Why positioning identity matters in decolonising research and knowledge production: How to write a ‘positionality statement’
By Sarah Homan* / 15.02.2023
“For feminist decolonial scholars, our positionality is the embodied pivot from which our knowledge-making materialises.”
Yvonne Te Ruki-Rangi-o-Tangaroa Underhill-Sem, Cook Island and Niuean New Zealand scholar (2020)
By Sarah Homan* / 15.02.2023
As the Senior Research Associate at The Equality Institute (EQI), I was recently tasked with a, frankly, intimidating project; researching and authoring a ‘learning lessons’ paper on how we at EQI are striving to ‘decolonise’ our research practice. If I’m honest, I was overwhelmed with whether this was something I should do. As an Australian-born, White-coloniser/settler, descendent of Irish and Welsh immigrants, I certainly don’t believe I’m best placed to be speaking on decolonial practices.
However, in the same ways we need men and boys to engage with gender equality work, I do think it is important that people from coloniser/settler backgrounds like myself, engage in the work of decolonisation in whatever tangible ways are available to them. So long as we do so mindfully, listening to, and taking the lead from, Indigenous and decolonial scholars, practitioners, and activists.
So, what can this look like?
As an academically trained researcher (anthropologist no less; anthropology as a discipline has a lot to answer for in terms of colonisation), one of the (many) ways I can contribute is to reflect on my identity, including my beliefs, attitudes and behaviours, and also my work and practice. In doing so, I acknowledge that my work is shaped by what I know and what I know is shaped by who I am and what I’ve experienced. In academia and research, this is called ‘positionality’ and writing a ‘positionality statement’ is just one simple way to integrate a decolonising approach to one’s work.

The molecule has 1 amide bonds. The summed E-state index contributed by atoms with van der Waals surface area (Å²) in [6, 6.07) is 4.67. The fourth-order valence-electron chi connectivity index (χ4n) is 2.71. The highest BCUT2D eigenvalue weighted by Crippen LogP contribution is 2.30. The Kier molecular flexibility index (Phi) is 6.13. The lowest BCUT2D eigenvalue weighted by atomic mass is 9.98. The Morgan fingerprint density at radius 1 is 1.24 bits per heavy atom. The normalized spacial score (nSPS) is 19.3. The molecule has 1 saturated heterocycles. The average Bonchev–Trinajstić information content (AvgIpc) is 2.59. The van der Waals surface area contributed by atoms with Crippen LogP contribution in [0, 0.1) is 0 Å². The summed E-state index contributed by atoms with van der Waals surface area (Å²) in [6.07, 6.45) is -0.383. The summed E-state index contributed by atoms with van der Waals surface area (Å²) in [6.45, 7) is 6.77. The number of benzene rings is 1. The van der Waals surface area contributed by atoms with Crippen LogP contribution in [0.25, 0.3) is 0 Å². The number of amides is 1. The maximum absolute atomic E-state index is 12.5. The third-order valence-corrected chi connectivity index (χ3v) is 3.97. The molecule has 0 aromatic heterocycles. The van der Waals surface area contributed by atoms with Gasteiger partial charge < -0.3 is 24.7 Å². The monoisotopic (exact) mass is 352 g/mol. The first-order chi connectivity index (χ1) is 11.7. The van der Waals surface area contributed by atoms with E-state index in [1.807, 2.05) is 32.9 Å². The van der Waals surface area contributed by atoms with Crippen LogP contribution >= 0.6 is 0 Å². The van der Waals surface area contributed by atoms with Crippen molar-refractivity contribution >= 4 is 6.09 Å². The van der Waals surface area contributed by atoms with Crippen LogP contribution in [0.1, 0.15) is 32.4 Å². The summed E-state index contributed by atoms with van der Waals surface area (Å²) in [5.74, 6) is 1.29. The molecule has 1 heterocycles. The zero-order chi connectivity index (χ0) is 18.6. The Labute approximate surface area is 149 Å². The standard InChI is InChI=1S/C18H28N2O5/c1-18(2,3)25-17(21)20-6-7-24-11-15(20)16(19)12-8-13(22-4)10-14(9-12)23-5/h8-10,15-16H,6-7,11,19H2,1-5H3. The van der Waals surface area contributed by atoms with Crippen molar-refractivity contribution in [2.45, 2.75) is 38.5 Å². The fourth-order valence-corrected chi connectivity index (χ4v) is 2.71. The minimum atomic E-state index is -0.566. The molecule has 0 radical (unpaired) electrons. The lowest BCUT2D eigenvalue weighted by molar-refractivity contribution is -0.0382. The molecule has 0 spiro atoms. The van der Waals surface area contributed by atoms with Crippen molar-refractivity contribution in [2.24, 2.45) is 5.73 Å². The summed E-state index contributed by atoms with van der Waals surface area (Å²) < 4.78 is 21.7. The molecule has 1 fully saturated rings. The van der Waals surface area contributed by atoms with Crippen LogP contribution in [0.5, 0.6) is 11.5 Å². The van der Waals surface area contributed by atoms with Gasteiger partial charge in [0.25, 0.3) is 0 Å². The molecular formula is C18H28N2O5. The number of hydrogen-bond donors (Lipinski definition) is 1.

My positionality conveys ‘where I’m coming from’ and is made up of our various, intersecting social identities (gender, race, class, ethnicity, sexuality, dis/ability, geographical location, etc.). These identities combined (and their intersections) go on to shape how we understand and engage with the world around us, including what we know, our attitudes and perspectives and our work practices (Takacs 2003 ; Darwin Holmes 2020 ; Alcoff 1988). For me, as a researcher, it influences how I conduct research, as well as its outcomes, and results (Rowe 2014 ; Darwin Holmes 2020 ; Foote and Gau Bartell 2011).
It may feel uncomfortable at first to confront your positionality, especially when you aren’t used to it, and it can illustrate unearned privilege or disadvantage. It did for me. However, there are clear benefits to overcoming this and instituting it as a regular practice. These include (but aren’t limited to):
1. Making transparent what shapes our work.
Positionality statements help us to be aware of our perspectives, beliefs, and any underlying assumptions in our work. When we assess our biases (and what shapes them) we can ensure our work is well-informed, intentional, and respectful towards those we work with and whose work we draw from.
2. Displaying our values and commitment to ethics, and diversity, inclusion and belonging.